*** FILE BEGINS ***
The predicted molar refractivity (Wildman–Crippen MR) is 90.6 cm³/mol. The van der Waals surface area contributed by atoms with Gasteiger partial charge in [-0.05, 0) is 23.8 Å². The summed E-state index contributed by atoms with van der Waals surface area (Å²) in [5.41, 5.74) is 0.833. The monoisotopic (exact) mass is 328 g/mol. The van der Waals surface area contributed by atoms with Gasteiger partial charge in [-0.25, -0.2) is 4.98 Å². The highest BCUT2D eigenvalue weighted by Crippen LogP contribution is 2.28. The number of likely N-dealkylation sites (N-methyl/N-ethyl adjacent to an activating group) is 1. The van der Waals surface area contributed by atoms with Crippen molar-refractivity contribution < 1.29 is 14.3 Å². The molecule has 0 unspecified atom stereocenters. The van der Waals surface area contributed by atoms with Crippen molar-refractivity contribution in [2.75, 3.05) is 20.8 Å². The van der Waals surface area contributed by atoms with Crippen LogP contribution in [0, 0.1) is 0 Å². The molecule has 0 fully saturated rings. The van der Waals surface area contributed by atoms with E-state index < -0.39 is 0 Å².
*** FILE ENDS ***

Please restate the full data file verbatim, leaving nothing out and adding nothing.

The predicted molar refractivity (Wildman–Crippen MR) is 90.6 cm³/mol. The van der Waals surface area contributed by atoms with Gasteiger partial charge in [-0.05, 0) is 23.8 Å². The summed E-state index contributed by atoms with van der Waals surface area (Å²) in [5.41, 5.74) is 0.833. The monoisotopic (exact) mass is 328 g/mol. The van der Waals surface area contributed by atoms with Gasteiger partial charge in [-0.25, -0.2) is 4.98 Å². The highest BCUT2D eigenvalue weighted by Crippen LogP contribution is 2.28. The number of likely N-dealkylation sites (N-methyl/N-ethyl adjacent to an activating group) is 1. The van der Waals surface area contributed by atoms with Crippen molar-refractivity contribution < 1.29 is 14.3 Å². The molecule has 0 unspecified atom stereocenters. The van der Waals surface area contributed by atoms with Crippen molar-refractivity contribution in [2.75, 3.05) is 20.8 Å². The van der Waals surface area contributed by atoms with Crippen LogP contribution in [0, 0.1) is 0 Å². The molecule has 0 fully saturated rings. The van der Waals surface area contributed by atoms with E-state index < -0.39 is 0 Å².